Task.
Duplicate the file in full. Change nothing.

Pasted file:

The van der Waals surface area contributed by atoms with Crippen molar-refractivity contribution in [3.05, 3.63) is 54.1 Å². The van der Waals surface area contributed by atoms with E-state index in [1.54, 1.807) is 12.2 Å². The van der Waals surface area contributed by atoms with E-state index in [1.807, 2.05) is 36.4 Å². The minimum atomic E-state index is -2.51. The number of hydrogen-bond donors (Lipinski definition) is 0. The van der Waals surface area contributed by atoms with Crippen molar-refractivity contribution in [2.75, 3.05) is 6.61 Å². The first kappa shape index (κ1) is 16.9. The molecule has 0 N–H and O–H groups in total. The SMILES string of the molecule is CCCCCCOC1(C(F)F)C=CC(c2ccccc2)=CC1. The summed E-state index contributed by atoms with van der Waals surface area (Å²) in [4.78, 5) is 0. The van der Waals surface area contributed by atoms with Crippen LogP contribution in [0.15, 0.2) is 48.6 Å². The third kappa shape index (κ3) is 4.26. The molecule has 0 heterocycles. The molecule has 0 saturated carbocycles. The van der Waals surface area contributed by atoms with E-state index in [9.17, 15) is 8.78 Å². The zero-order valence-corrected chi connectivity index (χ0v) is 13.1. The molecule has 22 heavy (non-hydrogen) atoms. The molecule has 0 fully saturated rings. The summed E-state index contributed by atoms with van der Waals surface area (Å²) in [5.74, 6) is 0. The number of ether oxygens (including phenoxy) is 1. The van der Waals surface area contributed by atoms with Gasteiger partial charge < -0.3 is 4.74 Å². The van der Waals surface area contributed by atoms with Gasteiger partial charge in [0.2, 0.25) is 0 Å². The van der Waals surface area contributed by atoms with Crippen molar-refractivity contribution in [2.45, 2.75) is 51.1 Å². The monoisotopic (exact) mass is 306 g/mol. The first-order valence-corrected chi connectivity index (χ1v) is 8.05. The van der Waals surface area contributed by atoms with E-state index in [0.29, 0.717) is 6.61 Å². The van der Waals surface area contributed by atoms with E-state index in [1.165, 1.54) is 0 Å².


The van der Waals surface area contributed by atoms with Crippen molar-refractivity contribution in [3.05, 3.63) is 54.1 Å². The van der Waals surface area contributed by atoms with E-state index in [1.54, 1.807) is 12.2 Å². The van der Waals surface area contributed by atoms with E-state index in [1.807, 2.05) is 36.4 Å². The minimum atomic E-state index is -2.51. The number of hydrogen-bond donors (Lipinski definition) is 0. The van der Waals surface area contributed by atoms with Crippen molar-refractivity contribution in [2.75, 3.05) is 6.61 Å². The first kappa shape index (κ1) is 16.9. The molecule has 0 N–H and O–H groups in total. The SMILES string of the molecule is CCCCCCOC1(C(F)F)C=CC(c2ccccc2)=CC1. The summed E-state index contributed by atoms with van der Waals surface area (Å²) in [4.78, 5) is 0. The van der Waals surface area contributed by atoms with Crippen LogP contribution in [0.15, 0.2) is 48.6 Å². The third kappa shape index (κ3) is 4.26. The molecule has 0 heterocycles. The molecule has 0 saturated carbocycles. The van der Waals surface area contributed by atoms with E-state index in [9.17, 15) is 8.78 Å². The zero-order valence-corrected chi connectivity index (χ0v) is 13.1. The molecule has 22 heavy (non-hydrogen) atoms. The molecule has 0 fully saturated rings. The summed E-state index contributed by atoms with van der Waals surface area (Å²) in [5.74, 6) is 0. The number of ether oxygens (including phenoxy) is 1. The van der Waals surface area contributed by atoms with Gasteiger partial charge < -0.3 is 4.74 Å². The van der Waals surface area contributed by atoms with Gasteiger partial charge in [0.2, 0.25) is 0 Å². The van der Waals surface area contributed by atoms with Crippen molar-refractivity contribution in [2.45, 2.75) is 51.1 Å². The monoisotopic (exact) mass is 306 g/mol. The first-order valence-corrected chi connectivity index (χ1v) is 8.05. The van der Waals surface area contributed by atoms with E-state index in [0.29, 0.717) is 6.61 Å². The van der Waals surface area contributed by atoms with E-state index in [1.165, 1.54) is 0 Å².